Groups and musicians within China are changing and diversifying their sound as the record labels scramble to take advantage of the massive growth within the country.
Faye Wong is a superstar of Chinese music
China is now tipped by the music industry as the market they most want to develop. About 75 million people have real disposable income - equal to the entire population of a large European country, and enough to create a consumer boom in entertainment.
Indeed, while the economy has been growing at about nine per cent a year, record sales are increasing at a rate of over 20 per cent a year since 2000. And that is leading to huge changes in Chinese music.
"I think the Chinese music scene is really vibrant," said the president of Universal Music in South-East Asia, Harry Hui.
"There's so much more that's going to come out of this country.
"We're just starting to see it percolating."
Music fans in Beijing have a wide range of tastes, often referencing big names from the West - such as Coldplay, Nirvana, Queen and Alanis Morrissette.
But older Chinese artists are still holding their own amongst the new names, while others are adapting themselves to achieve success.
Sober, for example, make an effort to appeal to Blur's fans in China by adopting strong Britpop influences into their sound.
WHAT'S HOT WHERE
Beijing - rock and roll, metal
Shanghai - boy and girl bands
Northern China - Indie-rock
Mountain areas, Guangdong - Chinese operas
And China's latest sensation, Dao Lang, has risen to massive popularity through fusing ethnic Chinese music with soft rock.
While critics are scornful of his approach, Mr Hui described him as one of two of the most exciting findings that the company has made.
The other is a young 22-year-old who can "perfectly" sing records by artists such as the Backstreet Boys or Michael Jackson despite not knowing a word of English.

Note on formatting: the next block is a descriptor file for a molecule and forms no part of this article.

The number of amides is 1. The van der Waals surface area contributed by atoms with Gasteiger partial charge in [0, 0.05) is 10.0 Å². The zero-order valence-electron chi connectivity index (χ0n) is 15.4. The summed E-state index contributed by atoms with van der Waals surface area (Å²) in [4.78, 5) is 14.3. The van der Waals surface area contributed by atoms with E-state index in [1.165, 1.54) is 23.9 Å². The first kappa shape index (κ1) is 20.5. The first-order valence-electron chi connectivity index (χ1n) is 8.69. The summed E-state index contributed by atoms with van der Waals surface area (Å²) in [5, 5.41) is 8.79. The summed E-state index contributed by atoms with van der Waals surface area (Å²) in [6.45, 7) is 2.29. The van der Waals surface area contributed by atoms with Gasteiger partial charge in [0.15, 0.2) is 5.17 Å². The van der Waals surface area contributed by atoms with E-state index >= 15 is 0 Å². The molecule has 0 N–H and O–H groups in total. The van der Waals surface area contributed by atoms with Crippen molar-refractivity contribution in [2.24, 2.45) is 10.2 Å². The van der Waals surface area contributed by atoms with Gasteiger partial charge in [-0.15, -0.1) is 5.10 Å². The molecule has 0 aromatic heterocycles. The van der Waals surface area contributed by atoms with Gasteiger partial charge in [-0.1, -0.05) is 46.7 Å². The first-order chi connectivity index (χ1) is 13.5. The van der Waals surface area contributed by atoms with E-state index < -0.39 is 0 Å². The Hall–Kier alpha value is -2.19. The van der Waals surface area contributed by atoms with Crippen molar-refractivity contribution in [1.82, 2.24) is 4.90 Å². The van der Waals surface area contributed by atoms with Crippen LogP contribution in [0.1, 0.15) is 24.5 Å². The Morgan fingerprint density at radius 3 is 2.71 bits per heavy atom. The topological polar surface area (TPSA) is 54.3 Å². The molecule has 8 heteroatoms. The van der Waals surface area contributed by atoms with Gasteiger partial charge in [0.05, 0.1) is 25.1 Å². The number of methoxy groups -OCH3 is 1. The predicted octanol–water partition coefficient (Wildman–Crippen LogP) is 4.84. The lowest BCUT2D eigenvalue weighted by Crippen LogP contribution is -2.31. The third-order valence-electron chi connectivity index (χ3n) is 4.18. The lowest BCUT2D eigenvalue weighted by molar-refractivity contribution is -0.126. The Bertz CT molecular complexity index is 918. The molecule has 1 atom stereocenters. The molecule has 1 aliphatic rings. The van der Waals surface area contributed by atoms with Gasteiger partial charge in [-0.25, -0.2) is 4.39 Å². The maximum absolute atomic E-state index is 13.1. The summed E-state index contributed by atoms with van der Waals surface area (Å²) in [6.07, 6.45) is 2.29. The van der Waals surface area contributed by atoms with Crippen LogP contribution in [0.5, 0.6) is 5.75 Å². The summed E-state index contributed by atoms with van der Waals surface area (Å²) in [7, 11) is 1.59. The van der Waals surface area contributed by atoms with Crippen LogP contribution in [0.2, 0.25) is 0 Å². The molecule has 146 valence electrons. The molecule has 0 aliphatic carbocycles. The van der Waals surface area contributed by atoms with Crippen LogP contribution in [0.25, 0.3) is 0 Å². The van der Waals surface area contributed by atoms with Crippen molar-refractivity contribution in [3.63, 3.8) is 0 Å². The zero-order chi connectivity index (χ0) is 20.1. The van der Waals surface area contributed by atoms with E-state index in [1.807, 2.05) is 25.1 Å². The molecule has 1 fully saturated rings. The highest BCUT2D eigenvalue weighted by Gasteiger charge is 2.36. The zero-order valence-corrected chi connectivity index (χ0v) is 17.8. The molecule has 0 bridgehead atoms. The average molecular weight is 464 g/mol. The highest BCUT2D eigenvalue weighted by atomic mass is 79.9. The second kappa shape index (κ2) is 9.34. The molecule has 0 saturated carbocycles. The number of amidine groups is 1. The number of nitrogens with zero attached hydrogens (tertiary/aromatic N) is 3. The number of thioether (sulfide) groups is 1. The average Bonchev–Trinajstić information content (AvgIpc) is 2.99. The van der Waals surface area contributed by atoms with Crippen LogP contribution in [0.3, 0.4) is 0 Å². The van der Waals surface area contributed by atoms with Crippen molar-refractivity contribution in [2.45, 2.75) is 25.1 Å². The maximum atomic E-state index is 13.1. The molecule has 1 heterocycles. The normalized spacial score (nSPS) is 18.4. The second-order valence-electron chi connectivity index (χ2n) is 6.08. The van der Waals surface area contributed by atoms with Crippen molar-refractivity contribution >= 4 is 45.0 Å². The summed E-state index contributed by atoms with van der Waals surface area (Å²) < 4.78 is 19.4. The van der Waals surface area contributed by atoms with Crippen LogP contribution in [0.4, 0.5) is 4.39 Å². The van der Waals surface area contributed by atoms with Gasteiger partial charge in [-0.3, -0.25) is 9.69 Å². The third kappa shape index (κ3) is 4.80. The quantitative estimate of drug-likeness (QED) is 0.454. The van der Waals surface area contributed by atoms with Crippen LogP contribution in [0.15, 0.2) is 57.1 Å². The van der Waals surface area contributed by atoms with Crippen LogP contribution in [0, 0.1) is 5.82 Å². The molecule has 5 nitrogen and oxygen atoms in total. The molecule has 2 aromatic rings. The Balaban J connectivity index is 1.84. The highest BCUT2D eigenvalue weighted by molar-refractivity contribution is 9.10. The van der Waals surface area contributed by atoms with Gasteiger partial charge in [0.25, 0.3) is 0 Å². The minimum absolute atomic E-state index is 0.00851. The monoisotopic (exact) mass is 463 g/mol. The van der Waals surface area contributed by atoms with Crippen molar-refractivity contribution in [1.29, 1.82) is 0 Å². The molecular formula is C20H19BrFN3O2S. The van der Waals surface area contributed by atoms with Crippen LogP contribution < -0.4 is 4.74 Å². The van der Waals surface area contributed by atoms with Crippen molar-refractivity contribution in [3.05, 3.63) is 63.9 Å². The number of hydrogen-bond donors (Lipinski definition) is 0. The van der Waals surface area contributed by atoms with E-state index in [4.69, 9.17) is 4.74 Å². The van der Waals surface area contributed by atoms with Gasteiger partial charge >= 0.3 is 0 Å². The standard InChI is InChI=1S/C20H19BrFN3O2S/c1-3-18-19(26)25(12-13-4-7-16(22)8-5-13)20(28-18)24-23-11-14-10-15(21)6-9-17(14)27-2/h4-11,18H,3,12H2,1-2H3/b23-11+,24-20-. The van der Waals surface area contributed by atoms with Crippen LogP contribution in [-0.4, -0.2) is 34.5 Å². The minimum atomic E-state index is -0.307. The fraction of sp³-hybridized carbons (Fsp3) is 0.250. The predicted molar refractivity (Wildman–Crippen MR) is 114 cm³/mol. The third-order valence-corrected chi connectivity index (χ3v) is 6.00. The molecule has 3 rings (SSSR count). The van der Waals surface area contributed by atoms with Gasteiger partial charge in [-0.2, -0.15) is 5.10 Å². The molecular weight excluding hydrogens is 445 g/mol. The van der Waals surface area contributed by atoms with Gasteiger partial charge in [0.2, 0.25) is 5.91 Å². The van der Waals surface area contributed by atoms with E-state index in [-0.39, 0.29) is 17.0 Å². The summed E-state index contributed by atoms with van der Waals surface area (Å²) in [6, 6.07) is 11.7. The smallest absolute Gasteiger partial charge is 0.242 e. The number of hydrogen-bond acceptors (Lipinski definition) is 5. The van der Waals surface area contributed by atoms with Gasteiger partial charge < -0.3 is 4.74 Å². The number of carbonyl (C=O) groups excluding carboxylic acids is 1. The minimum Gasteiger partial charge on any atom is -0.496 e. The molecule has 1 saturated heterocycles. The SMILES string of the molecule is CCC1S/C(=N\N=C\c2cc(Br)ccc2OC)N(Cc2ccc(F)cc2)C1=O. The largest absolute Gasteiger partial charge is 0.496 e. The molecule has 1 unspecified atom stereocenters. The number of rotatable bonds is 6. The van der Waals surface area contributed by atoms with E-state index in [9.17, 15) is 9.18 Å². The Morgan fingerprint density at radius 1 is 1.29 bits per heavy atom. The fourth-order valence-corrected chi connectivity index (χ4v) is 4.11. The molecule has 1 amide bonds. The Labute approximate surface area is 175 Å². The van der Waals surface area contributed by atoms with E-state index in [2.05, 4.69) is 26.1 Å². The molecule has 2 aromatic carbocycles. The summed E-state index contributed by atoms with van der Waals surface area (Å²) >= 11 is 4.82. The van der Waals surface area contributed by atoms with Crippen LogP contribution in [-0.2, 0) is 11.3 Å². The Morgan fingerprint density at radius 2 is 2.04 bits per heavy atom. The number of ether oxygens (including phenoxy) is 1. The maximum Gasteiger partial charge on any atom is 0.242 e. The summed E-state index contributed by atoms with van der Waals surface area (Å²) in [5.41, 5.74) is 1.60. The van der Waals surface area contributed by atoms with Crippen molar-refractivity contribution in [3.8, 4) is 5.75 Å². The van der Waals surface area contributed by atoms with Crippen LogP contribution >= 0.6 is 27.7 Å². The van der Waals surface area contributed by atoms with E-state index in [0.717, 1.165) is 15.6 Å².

Chinese music has undergone great change since the 1980s, when it first began to move away from a traditional folk-based sound to rock.
Cui Jian, whose song I Have Nothing became a symbol of the frustrations of the Chinese youth in the 1980s, is one of the few Chinese artists known outside of China.
He played a concert in New York's Central Park in 1999.
"I want to see a lot happening," he said.
"But it's very hard to find a live music club in China. Mostly they have karaoke everywhere in big towns. But you'll only find two or three live music clubs in Beijing, at the weekend."
Meanwhile Chinese music's undisputed megastar is Faye Wong - who owes her success in part to another branch of the entertainment industry, videogames.
Cui Jian wants to see more international music by 2008
Officially the best-selling console pop artist ever, many young Westerners know her through the song Eyes On Me, which was recorded for the videogame Final Fantasy VIII.
However, no matter how popular an artist is, one thing that will not usually make money is record sales.
Profits are held back by poor distribution networks and piracy - the illegal copying of records.
"Music fans cannot purchase what they want from the shops, and the communication between the purchasers and the distributors can be quite poor," said sales analyst Marcia Jueng Cheng.
"That is why sales of legal products are awful... and because of piracy, the music professionals cannot get paid for what they have done."